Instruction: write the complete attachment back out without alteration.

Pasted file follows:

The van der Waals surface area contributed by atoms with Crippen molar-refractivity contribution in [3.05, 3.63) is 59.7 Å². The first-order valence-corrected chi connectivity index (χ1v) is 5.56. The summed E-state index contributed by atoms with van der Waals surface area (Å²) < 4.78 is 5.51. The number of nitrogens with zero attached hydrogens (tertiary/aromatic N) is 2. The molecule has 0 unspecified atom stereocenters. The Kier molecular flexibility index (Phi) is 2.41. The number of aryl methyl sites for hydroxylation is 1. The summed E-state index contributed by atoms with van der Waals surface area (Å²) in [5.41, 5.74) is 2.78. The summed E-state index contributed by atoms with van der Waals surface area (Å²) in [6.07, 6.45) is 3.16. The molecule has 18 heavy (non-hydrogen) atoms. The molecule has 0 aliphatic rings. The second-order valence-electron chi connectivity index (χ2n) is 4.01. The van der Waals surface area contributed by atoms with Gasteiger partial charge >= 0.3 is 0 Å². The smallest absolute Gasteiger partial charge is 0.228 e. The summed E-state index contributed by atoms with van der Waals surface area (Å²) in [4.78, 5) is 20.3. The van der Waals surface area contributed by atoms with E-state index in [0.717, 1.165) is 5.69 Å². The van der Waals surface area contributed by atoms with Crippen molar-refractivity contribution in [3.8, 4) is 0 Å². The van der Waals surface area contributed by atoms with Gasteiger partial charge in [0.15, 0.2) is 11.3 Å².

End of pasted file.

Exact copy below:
The van der Waals surface area contributed by atoms with Crippen molar-refractivity contribution in [3.05, 3.63) is 59.7 Å². The first-order valence-corrected chi connectivity index (χ1v) is 5.56. The summed E-state index contributed by atoms with van der Waals surface area (Å²) < 4.78 is 5.51. The number of nitrogens with zero attached hydrogens (tertiary/aromatic N) is 2. The molecule has 0 unspecified atom stereocenters. The Kier molecular flexibility index (Phi) is 2.41. The number of aryl methyl sites for hydroxylation is 1. The summed E-state index contributed by atoms with van der Waals surface area (Å²) in [5.41, 5.74) is 2.78. The summed E-state index contributed by atoms with van der Waals surface area (Å²) in [6.07, 6.45) is 3.16. The molecule has 18 heavy (non-hydrogen) atoms. The molecule has 0 aliphatic rings. The second-order valence-electron chi connectivity index (χ2n) is 4.01. The van der Waals surface area contributed by atoms with Gasteiger partial charge >= 0.3 is 0 Å². The smallest absolute Gasteiger partial charge is 0.228 e. The summed E-state index contributed by atoms with van der Waals surface area (Å²) in [4.78, 5) is 20.3. The van der Waals surface area contributed by atoms with E-state index in [0.717, 1.165) is 5.69 Å². The van der Waals surface area contributed by atoms with Crippen molar-refractivity contribution in [3.8, 4) is 0 Å². The van der Waals surface area contributed by atoms with Gasteiger partial charge in [0.15, 0.2) is 11.3 Å².